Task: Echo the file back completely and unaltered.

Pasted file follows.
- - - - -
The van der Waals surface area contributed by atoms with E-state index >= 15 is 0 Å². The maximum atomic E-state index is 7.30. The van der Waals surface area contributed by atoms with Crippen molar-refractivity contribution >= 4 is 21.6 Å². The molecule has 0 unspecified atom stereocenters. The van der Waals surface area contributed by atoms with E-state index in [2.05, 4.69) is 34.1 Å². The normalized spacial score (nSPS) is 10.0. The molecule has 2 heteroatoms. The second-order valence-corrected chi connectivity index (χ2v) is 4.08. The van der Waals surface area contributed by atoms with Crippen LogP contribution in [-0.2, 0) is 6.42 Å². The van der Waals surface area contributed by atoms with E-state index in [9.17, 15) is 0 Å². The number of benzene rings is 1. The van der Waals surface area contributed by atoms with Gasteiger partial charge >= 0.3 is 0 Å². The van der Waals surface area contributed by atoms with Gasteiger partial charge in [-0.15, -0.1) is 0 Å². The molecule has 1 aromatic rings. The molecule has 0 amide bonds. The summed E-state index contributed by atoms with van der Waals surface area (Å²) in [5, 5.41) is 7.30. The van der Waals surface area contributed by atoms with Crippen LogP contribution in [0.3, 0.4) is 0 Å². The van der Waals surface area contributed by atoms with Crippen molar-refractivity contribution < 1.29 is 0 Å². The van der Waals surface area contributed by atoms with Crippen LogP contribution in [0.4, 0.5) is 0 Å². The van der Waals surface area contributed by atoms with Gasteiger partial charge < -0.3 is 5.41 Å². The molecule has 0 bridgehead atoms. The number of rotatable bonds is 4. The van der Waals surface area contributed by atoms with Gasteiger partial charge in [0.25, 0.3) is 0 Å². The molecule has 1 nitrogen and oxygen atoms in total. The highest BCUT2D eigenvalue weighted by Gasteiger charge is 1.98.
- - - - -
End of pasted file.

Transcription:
The van der Waals surface area contributed by atoms with E-state index >= 15 is 0 Å². The maximum atomic E-state index is 7.30. The van der Waals surface area contributed by atoms with Crippen molar-refractivity contribution >= 4 is 21.6 Å². The molecule has 0 unspecified atom stereocenters. The van der Waals surface area contributed by atoms with E-state index in [2.05, 4.69) is 34.1 Å². The normalized spacial score (nSPS) is 10.0. The molecule has 2 heteroatoms. The second-order valence-corrected chi connectivity index (χ2v) is 4.08. The van der Waals surface area contributed by atoms with Crippen LogP contribution in [-0.2, 0) is 6.42 Å². The van der Waals surface area contributed by atoms with E-state index in [9.17, 15) is 0 Å². The number of benzene rings is 1. The van der Waals surface area contributed by atoms with Gasteiger partial charge >= 0.3 is 0 Å². The van der Waals surface area contributed by atoms with Gasteiger partial charge in [-0.15, -0.1) is 0 Å². The molecule has 1 aromatic rings. The molecule has 0 amide bonds. The summed E-state index contributed by atoms with van der Waals surface area (Å²) in [5, 5.41) is 7.30. The van der Waals surface area contributed by atoms with Crippen LogP contribution in [0.3, 0.4) is 0 Å². The van der Waals surface area contributed by atoms with Crippen molar-refractivity contribution < 1.29 is 0 Å². The van der Waals surface area contributed by atoms with Crippen LogP contribution in [0.4, 0.5) is 0 Å². The van der Waals surface area contributed by atoms with Gasteiger partial charge < -0.3 is 5.41 Å². The molecule has 0 bridgehead atoms. The number of rotatable bonds is 4. The van der Waals surface area contributed by atoms with Gasteiger partial charge in [0.25, 0.3) is 0 Å². The molecule has 1 nitrogen and oxygen atoms in total. The highest BCUT2D eigenvalue weighted by Gasteiger charge is 1.98.